When you first see a pool in Florida you probably are expecting a sunny paradise with palm trees and an ocean view. The reality of Florida is most people do not live on the ocean, and have a view similar to a house in Georgia or anywhere else. In this article we will answer the question why are pools in Florida screened in? We will go over the practical reasons, and a couple drawbacks as to why you may or may not want to screen your pool in.
Why Are Pools In Florida Screened In?
There are several motives to screen in your pool in Florida. While some are more obvious than others, they are all important. We’ve explored the three biggest reasons homeowner screen in their pool.
When considering why are pool in Florida screened in, the first reason is obvious. Places in Florida have oppressive mosquito populations. A screened in pool area will solve that like nothing else will. Sometimes the bugs are just plain unrelenting and without a screen enclosure, being outside would not be enjoyable at all.
The next practical reason pools in Florida are screened in is the sun. Screen enclosures will shield you from 30% – 80% of the sunlight depending on the mesh used. This means you’ll burn slower. In fact, a screen may be the difference in being able to run outside for a quick dip and otherwise need to apply sunscreen before hand. Screen enclosures make the outdoor space slightly less sunny in addition to blocking the pesky mosquitoes.
Barrier Code Approval
The real reason most pools have screen enclosures is a combination of the above and pool barrier code rules. In Florida, a screen enclosure will meet barrier code for your swimming pool. That is the code which regulates whether or not your pool is safely protected from children wandering into your yard and falling into the pool. The pool barrier code can be met by having a fence or by having a screen enclosure. With either a fence or screen enclosure you’ll need gates which open away from the pool area, self close, self latch, and meet a number of dimensional requirements.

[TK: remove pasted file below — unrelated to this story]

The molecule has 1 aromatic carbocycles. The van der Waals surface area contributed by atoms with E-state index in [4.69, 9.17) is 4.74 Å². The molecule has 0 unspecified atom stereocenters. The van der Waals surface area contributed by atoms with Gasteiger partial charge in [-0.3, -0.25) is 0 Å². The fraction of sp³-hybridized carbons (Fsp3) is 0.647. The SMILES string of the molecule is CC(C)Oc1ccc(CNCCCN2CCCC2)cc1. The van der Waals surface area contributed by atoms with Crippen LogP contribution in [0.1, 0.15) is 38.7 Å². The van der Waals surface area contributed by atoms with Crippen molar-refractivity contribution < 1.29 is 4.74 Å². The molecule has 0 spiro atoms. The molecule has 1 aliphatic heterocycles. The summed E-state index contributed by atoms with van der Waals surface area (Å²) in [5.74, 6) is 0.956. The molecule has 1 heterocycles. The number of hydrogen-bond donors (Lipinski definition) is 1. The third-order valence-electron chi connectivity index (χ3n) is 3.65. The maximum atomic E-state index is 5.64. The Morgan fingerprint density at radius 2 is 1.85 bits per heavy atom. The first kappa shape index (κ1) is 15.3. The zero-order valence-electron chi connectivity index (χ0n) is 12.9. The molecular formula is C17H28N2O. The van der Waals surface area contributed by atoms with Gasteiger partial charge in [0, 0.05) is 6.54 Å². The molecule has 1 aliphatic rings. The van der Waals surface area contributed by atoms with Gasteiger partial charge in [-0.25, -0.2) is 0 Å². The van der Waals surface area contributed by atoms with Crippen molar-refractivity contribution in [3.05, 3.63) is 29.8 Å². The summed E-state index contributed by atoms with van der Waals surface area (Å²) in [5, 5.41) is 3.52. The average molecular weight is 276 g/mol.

Pros And Cons Of Having A Screened In Pool
The benefits are huge to building a screen enclosure, you can avoid mosquitos, shield you from a percentage of the sunshine, and meet the pool barrier safety code. Therefore, why wouldn’t you want to build a screen enclosure over your swimming pool?
The first and primary reason you may not want to build a screen enclosure over your swimming pool is architectural. Maybe your house has an architectural look you want to achieve. Sometimes the screen enclosure will interrupt the look of the house, and cheapen the design aesthetic. Also, the screen enclosure will make it darker inside the house than you might want it to be. However, mosquitos often make anyone taking these concerns seriously to reconsider after an afternoon outdoors.
Next there’s the issue of maintenance. Anyone who has been through a hurricane in Florida knows that while everything might have survived, house, car, etc. your screen enclosure almost always gets damaged. Blowing debris will poke holes in the screen, tree limbs will destroy the aluminum frame, and so on. It can be costly, and frustrating as you wait for contractors after a hurricane or tropical storm blows through.
Why Are Pools In Florida Screened In Summary
Hopefully this article explained why pools in Florida are screened in. Furthermore, we hope it helped you decide whether or not a screen is right for you. There are some strong pros and cons to a screened in pool. We have designed pools in three different climates. While we normally are in favor of not screening in your pool, Florida is the exception. Florida has a unique climate, making it an anomally for things like pool screening or the best patio furniture.